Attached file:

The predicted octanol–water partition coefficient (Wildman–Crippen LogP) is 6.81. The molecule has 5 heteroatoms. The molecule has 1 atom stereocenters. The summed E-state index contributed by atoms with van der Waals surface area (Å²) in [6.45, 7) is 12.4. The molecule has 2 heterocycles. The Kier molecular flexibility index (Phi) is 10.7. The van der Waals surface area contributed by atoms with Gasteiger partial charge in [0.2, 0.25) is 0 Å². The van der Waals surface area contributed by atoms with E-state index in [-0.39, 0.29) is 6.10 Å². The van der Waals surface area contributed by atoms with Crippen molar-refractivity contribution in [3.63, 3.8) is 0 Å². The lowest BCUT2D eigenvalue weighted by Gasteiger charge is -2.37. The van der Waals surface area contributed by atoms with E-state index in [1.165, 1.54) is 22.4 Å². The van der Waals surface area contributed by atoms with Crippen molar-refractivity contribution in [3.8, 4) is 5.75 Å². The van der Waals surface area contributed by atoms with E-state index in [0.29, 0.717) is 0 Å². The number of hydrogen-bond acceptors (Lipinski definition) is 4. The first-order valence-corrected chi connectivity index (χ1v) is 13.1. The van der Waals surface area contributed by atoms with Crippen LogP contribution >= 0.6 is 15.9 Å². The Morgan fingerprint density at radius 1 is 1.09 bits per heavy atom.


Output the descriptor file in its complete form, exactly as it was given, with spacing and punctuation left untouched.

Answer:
The predicted octanol–water partition coefficient (Wildman–Crippen LogP) is 6.81. The molecule has 5 heteroatoms. The molecule has 1 atom stereocenters. The summed E-state index contributed by atoms with van der Waals surface area (Å²) in [6.45, 7) is 12.4. The molecule has 2 heterocycles. The Kier molecular flexibility index (Phi) is 10.7. The van der Waals surface area contributed by atoms with Gasteiger partial charge in [0.2, 0.25) is 0 Å². The van der Waals surface area contributed by atoms with E-state index in [-0.39, 0.29) is 6.10 Å². The van der Waals surface area contributed by atoms with Crippen molar-refractivity contribution in [3.63, 3.8) is 0 Å². The lowest BCUT2D eigenvalue weighted by Gasteiger charge is -2.37. The van der Waals surface area contributed by atoms with E-state index in [1.165, 1.54) is 22.4 Å². The van der Waals surface area contributed by atoms with Crippen molar-refractivity contribution in [3.8, 4) is 5.75 Å². The van der Waals surface area contributed by atoms with E-state index in [0.29, 0.717) is 0 Å². The number of hydrogen-bond acceptors (Lipinski definition) is 4. The first-order valence-corrected chi connectivity index (χ1v) is 13.1. The van der Waals surface area contributed by atoms with Crippen LogP contribution >= 0.6 is 15.9 Å². The Morgan fingerprint density at radius 1 is 1.09 bits per heavy atom.